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Every request for proposal should include a cover letter, even if your bid contains an executive summary. Each one serves a different purpose, and they work together not only to create a good impression, but also to prove you understand both the client and the job's requirements. However, because a cover letter should show you understand the client’s key requirements without becoming a mini-proposal, some people find it is more difficult to write.
Set the Right Tone
Your relationship with the prospective client, and sometimes instructions in the RFP kit, determines whether the letter should take on a formal or personal tone. As long as you are honest and sincere, personalized letters in which you compliment and thank the client often are the most effective. For example, include statements such as “I want to take this opportunity to thank you for all your help” and “your help and guidance proved to be invaluable” in the body of the letter.
Format and Style
Using letterhead stationery and a business letter format, divide the letter into three sections: an introduction, a body and a brief closing paragraph. Use a serif font, such as Garamond, Georgia or Times New Roman, as many people find serif fonts easier to read. Limit your cover letter to no more than one or two pages.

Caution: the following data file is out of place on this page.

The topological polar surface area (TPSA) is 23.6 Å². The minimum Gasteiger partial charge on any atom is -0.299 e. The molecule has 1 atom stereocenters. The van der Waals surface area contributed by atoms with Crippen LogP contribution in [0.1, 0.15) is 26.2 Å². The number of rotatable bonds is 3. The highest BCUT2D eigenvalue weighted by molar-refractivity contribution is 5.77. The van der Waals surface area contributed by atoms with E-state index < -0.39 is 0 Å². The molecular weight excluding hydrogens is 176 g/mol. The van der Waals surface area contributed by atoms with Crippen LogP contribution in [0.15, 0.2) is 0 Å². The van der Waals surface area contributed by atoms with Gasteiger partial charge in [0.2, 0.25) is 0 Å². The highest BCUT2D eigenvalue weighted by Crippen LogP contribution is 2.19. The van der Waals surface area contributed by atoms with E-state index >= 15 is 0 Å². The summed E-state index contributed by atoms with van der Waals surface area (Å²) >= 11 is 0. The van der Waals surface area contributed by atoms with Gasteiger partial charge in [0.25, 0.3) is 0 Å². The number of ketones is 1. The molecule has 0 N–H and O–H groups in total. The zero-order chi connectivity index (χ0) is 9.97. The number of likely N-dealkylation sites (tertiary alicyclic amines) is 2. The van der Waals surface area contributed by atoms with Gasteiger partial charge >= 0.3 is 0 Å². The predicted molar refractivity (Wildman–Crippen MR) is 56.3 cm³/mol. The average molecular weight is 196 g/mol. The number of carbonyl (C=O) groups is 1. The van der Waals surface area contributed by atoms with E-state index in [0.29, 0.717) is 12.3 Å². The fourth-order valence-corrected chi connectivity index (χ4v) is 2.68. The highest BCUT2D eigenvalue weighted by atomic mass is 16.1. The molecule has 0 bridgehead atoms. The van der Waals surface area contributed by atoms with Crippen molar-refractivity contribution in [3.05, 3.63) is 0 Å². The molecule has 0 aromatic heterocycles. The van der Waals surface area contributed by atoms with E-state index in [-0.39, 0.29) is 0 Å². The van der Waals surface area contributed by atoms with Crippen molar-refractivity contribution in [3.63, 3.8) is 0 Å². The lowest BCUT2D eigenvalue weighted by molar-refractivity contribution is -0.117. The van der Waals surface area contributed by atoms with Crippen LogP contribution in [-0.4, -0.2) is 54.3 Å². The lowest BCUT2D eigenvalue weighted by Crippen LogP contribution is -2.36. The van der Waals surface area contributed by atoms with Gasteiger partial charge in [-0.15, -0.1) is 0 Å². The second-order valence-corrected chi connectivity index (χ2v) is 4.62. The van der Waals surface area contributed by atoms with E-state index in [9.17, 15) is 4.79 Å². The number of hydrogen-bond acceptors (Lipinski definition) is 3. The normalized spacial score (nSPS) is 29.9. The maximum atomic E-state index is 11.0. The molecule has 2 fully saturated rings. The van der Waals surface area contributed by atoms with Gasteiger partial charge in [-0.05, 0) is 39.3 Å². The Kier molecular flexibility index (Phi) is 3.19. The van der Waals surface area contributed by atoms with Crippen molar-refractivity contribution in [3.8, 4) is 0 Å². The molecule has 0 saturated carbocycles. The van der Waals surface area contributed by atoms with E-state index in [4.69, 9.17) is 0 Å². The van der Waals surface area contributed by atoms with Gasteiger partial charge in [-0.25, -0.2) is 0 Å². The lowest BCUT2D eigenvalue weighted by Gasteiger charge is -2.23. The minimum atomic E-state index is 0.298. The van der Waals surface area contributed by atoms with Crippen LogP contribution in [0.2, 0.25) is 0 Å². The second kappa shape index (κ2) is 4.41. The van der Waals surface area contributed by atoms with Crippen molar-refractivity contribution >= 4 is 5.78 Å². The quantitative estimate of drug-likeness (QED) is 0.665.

Open the cover letter with a brief, relevant opening statement such as “Enclosed is the proposal I promised you” or “I enjoyed speaking with you about your proposal project.” Follow this with a paragraph in which you communicate full understanding by restating the specific requirements driving the RFP. Tell the reader whether the proposal includes any attachments, and if it does, briefly highlight the contents, and finish the introduction by specifying the time frame that the price quote is valid.
Include any required information, such as your business’s history, qualifications or references that the RFP may call for in the body of the letter. Focus the remainder of the letter on addressing up to four key client needs. For example, use bullet points to summarize how your product or service will meet the client’s most important needs. Then, expand on each bullet point in the remaining paragraphs.
In the closing paragraph, be sure to provide complete information for the point-of-contact person, including name, title, address, telephone number, fax number and email address. Include a “next step” or call-to-action, such as “I will contact you later this week to answer any questions you may have” or “I will call you next week to discuss this proposal” Finish with a polite expression and your name and title.
Based in Green Bay, Wisc., Jackie Lohrey has been writing professionally since 2009. In addition to writing web content and training manuals for small business clients and nonprofit organizations, including ERA Realtors and the Bay Area Humane Society, Lohrey also works as a finance data analyst for a global business outsourcing company.